Which made Drury’s decent into conservative paranoia and fear-mongering all the harder to take in the later books. Isn’t A Shade of Difference the one about the U.N.? If so, the plot of the book is the horror shown by everyone involved when the U.S. - gasp - invokes its first veto at the Security Council. (Of course, nobody in the world noticed when the U.S. finally did this in real life.) The next books would get even worse. To be sure, I was a bit too young to read them as they appeared, so I caught up with them during the Nixon administration, which made any notion of principled conservatism an obscenity. But they also are exemplars of the difference between drama and melodrama.

If I were you, Otto, I’d stick with Advise and Consent and pretend that the others never existed.

And thank you all for not writing “Advice” and Consent as all too many do.

Woo hoo…you gotta get yourself some Ross Thomas. (Okay, he’s a political thriller writer, so you may not consider him serious, but he’s still damn good.)

The Money Harvest, for starters, or maybe Twilight at Mac’s Place.

I’ve read lots of Ross Thomas. The books he writes are just nothing like the standard political novel of the 1960s. And thrillers are a totally different genre as well, since he isn’t a standard thriller writer either.

The first portrayal of an identified gay bar in an American film. Reading about that scene in Vito Russo’s book The Celluloid Closet is what got me interested in the movie, although I read the book many years before I had access to the film.

[Rube E. Tewesday]I must say in restrospect though, that it was probably a bit anachronistic even at the time. For example, the Vice President is shown as routinely presiding over the Senate. Was that still true as late as the 50’s?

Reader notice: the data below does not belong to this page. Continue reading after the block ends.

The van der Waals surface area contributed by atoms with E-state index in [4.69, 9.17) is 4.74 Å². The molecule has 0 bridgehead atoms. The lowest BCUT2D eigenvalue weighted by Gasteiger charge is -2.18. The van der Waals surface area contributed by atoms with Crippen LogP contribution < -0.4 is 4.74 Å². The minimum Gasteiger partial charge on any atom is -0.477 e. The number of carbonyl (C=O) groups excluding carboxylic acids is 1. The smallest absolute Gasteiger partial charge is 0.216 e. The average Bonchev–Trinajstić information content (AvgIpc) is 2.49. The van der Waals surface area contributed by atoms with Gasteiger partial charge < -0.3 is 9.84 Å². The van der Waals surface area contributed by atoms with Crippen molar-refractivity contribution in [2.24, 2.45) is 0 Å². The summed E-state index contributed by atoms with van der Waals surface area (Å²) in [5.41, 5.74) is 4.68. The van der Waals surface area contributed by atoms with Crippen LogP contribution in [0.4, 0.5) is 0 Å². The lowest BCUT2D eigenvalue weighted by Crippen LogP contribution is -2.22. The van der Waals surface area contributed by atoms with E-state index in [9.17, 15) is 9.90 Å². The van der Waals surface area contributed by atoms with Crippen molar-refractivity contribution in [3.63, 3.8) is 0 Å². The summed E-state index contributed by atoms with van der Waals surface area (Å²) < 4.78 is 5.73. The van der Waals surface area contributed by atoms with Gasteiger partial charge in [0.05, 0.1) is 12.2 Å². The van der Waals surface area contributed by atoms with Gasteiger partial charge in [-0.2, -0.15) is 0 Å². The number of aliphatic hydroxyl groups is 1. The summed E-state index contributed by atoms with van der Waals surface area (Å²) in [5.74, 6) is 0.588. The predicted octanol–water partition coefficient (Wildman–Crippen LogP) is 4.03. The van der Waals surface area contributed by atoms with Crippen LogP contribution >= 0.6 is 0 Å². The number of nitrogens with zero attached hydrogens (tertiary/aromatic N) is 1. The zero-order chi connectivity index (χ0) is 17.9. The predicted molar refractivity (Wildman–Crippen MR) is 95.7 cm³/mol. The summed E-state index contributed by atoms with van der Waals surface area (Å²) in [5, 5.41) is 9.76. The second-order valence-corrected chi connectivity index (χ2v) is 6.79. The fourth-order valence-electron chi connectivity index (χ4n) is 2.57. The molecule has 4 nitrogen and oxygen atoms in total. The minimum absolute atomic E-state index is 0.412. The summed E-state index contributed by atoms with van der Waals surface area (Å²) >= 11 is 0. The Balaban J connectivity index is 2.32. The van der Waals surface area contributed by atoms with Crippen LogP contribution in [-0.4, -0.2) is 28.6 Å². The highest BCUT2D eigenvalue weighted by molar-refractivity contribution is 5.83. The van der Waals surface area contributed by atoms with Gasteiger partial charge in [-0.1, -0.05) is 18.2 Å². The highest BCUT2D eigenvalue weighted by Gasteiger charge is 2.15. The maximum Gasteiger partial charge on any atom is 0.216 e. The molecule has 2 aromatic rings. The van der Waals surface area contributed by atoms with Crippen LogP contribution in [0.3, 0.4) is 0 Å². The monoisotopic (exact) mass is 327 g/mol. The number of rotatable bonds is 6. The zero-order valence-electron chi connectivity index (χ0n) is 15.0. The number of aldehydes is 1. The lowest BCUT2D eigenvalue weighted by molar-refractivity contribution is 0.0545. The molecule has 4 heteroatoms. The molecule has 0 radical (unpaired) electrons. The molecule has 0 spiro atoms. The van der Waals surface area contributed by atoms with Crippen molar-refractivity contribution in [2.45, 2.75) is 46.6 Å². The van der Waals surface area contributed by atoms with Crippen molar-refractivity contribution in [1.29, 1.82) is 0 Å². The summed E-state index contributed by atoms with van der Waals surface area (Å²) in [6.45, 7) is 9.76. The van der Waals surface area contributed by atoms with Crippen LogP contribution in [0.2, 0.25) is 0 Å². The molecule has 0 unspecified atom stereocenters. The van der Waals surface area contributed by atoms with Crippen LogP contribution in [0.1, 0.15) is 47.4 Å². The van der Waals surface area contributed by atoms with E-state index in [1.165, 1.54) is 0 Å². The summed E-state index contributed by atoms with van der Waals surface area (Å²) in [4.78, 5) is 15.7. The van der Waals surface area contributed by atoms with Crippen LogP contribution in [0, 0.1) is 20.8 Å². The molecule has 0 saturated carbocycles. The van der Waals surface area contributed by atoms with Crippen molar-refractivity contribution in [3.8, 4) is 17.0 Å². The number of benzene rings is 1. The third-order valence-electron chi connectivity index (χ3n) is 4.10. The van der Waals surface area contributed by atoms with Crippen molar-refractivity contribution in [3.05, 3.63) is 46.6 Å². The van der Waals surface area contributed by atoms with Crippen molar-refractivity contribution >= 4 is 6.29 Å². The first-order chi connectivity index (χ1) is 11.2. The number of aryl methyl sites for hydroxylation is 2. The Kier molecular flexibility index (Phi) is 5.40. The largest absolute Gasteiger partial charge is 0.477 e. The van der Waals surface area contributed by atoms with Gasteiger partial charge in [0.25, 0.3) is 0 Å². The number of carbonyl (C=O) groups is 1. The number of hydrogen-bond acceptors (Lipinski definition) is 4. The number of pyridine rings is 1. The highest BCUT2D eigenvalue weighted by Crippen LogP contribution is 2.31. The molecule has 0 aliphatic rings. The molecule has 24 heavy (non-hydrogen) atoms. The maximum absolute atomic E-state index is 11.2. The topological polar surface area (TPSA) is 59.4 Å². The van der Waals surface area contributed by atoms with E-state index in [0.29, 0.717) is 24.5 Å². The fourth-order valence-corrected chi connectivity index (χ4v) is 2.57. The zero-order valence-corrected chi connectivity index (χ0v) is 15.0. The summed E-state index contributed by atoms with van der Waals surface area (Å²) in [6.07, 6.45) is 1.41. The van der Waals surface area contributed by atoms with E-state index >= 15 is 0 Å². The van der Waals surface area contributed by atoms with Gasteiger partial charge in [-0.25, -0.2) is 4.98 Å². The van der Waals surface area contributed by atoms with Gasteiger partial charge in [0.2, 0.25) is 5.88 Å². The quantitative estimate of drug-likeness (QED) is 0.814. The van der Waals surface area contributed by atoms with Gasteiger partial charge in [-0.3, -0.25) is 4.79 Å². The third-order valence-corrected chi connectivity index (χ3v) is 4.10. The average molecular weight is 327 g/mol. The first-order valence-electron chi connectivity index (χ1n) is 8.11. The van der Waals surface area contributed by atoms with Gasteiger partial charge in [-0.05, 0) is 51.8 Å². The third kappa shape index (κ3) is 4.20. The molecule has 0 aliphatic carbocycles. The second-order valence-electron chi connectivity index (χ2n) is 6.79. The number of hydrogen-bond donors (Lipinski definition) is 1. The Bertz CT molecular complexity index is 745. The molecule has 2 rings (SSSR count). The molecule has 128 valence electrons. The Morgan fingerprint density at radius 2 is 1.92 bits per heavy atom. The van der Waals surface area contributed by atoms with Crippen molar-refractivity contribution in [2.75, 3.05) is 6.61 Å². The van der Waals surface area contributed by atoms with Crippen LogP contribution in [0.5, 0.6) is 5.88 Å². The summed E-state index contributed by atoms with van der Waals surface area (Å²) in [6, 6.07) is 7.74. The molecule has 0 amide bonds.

Whether it was or not, I got the sense that the President had so shut Harley out of any role in the administration that Harley presided over the Senate because he had nothing else to do with his time.

The convention fight told of in flashback in the book would have been from 1952, seven years prior to the Leffingwell battle; had TV and the primary system streamlined things at that time to the point where there couldn’t have been the uncertainty?

Actually, the 1952 Democratic convention was wide open, with a lot of backroom dealing (Stevenson didn’t get enough votes until the third ballot), and the Republican convention saw a big delegate credential fight between Eisenhower and Taft. If Eisenhower hadn’t managed to successfully challenge Taft’s delegates, that would have been an open convention too.

Not that it matters much, but I always had the idea that they were looking back at the 1960 convention – that the book was kind of an alternative history version of what could happen after Ike. For one thing, it was pretty clear that the President’s party was the Democrats, and I seem to remember that when the President is thinking back on the risky actions of his predecessors, one of them was Eisenhower’s sending Marines to Lebanon.

I don’t remember anything in A&C about Eisenhower. Given Brig’s age and the timeline given for his political career, it seems impossible that the novel could be set 20+ years after the end of WW2.

Real life parallels to Drury’s Senate from this guy’s website.

And checking out the website, it looks like it could be set in 1957 or 1967 – Drury obviously hasn’t sweated the details too much.